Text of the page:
But there ARE new houses, new roads, new electronic gadgets, exploration of new frontiers, etc. As Buzz Lightyear would say, "To infinity and beyond!" My point? Controversy over redistricting is certainly nothing new. However, this year the intensity of the conflict reached new levels. With the increased controversy has come hefty doses of propaganda. This is what Schlomach wants people to believe I was doing with the comment to which he replied.
First, Kirkpatrick is NOT a lock to win the Democratic primary. Indeed, Gosar will have an uphill battle either way. As for Quayle and Schweikert, it couldn't have happened to two nicer guys. But really, I think they'll find a way not to have to face each other anyway. The FACT is that Republicans have 4 strong majority districts. That's 44 percent of the 9 districts. Given that they only have 35 percent of the voter registration in the state, I'd say the map is overly generous to THEM. And Lauren Kuby is correct. The way you constructed this story, it IS slanted. Arizona citizens are poised to WIN in this one.
He claims I omitted something. But did I? Arizona's Republican Party has, according to the tentatively final Congressional map approved last week, four districts with strong registration advantage. Four out of nine is 44 percent. But the AZ GOP, according to the latest figures posted by Secretary of State Ken Bennett,  has 35.58 percent of the registered voters in the entire state. Please, tell me what I've left out. Perhaps that Democrats only have two Congressional districts with strong voter registration advantage? Two out of nine is 22 percent. But 30.7 percent of Arizona voters are registered Democrats. Tell me what I've left out. Please.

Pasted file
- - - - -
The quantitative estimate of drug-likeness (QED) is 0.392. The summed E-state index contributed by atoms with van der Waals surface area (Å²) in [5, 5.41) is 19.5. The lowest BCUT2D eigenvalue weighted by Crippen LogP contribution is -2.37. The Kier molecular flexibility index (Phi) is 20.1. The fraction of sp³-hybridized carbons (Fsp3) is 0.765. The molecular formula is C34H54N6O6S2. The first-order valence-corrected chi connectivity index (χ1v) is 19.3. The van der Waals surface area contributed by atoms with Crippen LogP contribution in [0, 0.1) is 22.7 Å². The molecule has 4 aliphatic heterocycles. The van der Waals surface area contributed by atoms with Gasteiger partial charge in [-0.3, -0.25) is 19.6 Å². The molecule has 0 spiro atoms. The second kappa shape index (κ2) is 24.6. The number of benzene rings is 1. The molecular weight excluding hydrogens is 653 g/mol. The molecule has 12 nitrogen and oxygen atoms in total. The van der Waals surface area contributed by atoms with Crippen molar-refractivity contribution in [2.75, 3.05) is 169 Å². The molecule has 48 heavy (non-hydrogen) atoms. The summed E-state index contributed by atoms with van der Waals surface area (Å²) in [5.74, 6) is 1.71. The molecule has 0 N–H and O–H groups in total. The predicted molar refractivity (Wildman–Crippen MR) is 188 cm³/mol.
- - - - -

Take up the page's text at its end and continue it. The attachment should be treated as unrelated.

That leaves three Congressional districts that are arguably up for grabs. Fully one-third of Arizona's representatives in Congress next fall will have to win their seats based on the strength of their ideas. That is, IF you have more than strong candidates that effectively campaign on issues. Competitive districts alone do not guarantee a clean fight. Can we predict whether those campaigns will be clean and on issues?